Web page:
Richard N. Cooper

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Richard Newell Cooper (born June 14, 1934)[1] is an American economist, policy adviser, and academic.

Cooper graduated from Oberlin College in 1956 and received a master's degree in economics from the London School of Economics and Political Science as a Marshall Scholar in 1958. He received his Ph.D. from Harvard University in 1962.

Cooper was an assistant professor at Yale University from 1963 to 1966 and was Frank Altschul Professor of International Economics from 1966 to 1977. From 1972 to 1974 he served as provost.

Cooper served on the Council of Economic Advisers from 1961 to 1963 as the senior staff economist. Between 1965 and 1966, he served as Deputy Assistant Secretary of State for International Monetary Affairs in the United States Department of State, and between 1977 and 1981 he was the Under-Secretary of State for Economic Affairs.[2] Cooper was acting Secretary of State under President Jimmy Carter for one day (May 3, 1980).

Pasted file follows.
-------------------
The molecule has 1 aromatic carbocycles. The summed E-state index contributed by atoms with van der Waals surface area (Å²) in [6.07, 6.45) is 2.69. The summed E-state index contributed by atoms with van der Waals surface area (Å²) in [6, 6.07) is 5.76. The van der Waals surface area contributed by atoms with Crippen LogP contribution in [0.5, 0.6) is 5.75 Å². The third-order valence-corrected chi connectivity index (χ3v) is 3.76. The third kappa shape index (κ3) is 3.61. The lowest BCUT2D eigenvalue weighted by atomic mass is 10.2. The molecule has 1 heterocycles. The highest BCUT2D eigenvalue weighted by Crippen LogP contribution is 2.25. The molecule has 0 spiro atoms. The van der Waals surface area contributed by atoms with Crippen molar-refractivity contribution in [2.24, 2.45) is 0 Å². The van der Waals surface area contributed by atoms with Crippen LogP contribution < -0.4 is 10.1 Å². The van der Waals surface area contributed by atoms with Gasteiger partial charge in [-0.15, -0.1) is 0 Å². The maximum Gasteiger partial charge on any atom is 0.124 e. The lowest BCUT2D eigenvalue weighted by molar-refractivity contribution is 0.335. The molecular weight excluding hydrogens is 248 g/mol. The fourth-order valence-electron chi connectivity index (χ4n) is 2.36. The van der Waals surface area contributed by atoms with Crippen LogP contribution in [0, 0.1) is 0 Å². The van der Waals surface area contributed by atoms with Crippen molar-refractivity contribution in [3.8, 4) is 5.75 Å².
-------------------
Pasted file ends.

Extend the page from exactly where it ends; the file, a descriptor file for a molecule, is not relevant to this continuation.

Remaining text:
In 1981, Cooper became Maurits C. Boas Professor of International Economics at Harvard University.

From 1990 to 1992, Cooper was the chairman of the Federal Reserve Bank of Boston, where he served until 1992. Between 1995 to 1997, he was the chairman of the National Intelligence Council.

References[edit]

  1. ^ [1]
  2. ^ Paul, Sarah (2 December 1980). "Undersecretary of State Cooper To Occupy Joint CFIA Chair". The Harvard Crimson. Retrieved 24 March 2010. 
Government offices
Preceded by
William D. Rogers
Under Secretary of State for Economic Affairs
April 8, 1977 – January 19, 1981
Succeeded by
Myer Rashish